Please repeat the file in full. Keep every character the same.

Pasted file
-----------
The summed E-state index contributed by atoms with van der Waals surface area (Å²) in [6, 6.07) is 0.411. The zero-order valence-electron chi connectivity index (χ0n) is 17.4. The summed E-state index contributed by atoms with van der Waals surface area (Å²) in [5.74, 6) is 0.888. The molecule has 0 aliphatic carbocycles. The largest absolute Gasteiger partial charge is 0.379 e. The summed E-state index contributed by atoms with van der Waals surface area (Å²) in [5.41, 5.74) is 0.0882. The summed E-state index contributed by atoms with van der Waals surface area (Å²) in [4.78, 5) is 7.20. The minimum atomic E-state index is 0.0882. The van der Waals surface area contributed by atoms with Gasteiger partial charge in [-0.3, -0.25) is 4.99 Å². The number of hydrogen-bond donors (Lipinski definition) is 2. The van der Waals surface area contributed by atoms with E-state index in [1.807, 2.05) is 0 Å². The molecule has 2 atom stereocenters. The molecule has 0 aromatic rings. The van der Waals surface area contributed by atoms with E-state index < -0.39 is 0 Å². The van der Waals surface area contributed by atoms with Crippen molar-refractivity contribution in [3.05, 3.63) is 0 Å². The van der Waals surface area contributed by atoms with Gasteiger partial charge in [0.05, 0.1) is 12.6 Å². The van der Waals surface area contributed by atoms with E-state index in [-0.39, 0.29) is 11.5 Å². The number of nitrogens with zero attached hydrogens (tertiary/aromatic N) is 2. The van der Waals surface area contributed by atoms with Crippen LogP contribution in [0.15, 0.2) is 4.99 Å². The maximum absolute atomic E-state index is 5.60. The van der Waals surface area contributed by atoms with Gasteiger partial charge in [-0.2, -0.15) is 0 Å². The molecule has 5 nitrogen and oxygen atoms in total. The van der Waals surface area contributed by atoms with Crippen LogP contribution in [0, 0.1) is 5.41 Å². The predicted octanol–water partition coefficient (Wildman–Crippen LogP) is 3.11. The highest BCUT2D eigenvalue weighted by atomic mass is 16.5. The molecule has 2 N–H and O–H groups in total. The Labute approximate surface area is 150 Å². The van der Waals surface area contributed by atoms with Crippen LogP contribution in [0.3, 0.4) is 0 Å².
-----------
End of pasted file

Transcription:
The summed E-state index contributed by atoms with van der Waals surface area (Å²) in [6, 6.07) is 0.411. The zero-order valence-electron chi connectivity index (χ0n) is 17.4. The summed E-state index contributed by atoms with van der Waals surface area (Å²) in [5.74, 6) is 0.888. The molecule has 0 aliphatic carbocycles. The largest absolute Gasteiger partial charge is 0.379 e. The summed E-state index contributed by atoms with van der Waals surface area (Å²) in [5.41, 5.74) is 0.0882. The summed E-state index contributed by atoms with van der Waals surface area (Å²) in [4.78, 5) is 7.20. The minimum atomic E-state index is 0.0882. The van der Waals surface area contributed by atoms with Gasteiger partial charge in [-0.3, -0.25) is 4.99 Å². The number of hydrogen-bond donors (Lipinski definition) is 2. The van der Waals surface area contributed by atoms with E-state index in [1.807, 2.05) is 0 Å². The molecule has 2 atom stereocenters. The molecule has 0 aromatic rings. The van der Waals surface area contributed by atoms with E-state index < -0.39 is 0 Å². The van der Waals surface area contributed by atoms with Crippen molar-refractivity contribution in [3.05, 3.63) is 0 Å². The van der Waals surface area contributed by atoms with Gasteiger partial charge in [0.05, 0.1) is 12.6 Å². The van der Waals surface area contributed by atoms with E-state index in [-0.39, 0.29) is 11.5 Å². The number of nitrogens with zero attached hydrogens (tertiary/aromatic N) is 2. The van der Waals surface area contributed by atoms with Crippen LogP contribution in [0.15, 0.2) is 4.99 Å². The maximum absolute atomic E-state index is 5.60. The van der Waals surface area contributed by atoms with Gasteiger partial charge in [-0.2, -0.15) is 0 Å². The molecule has 5 nitrogen and oxygen atoms in total. The van der Waals surface area contributed by atoms with Crippen LogP contribution in [0, 0.1) is 5.41 Å². The predicted octanol–water partition coefficient (Wildman–Crippen LogP) is 3.11. The highest BCUT2D eigenvalue weighted by atomic mass is 16.5. The molecule has 2 N–H and O–H groups in total. The Labute approximate surface area is 150 Å². The van der Waals surface area contributed by atoms with Crippen LogP contribution in [0.3, 0.4) is 0 Å².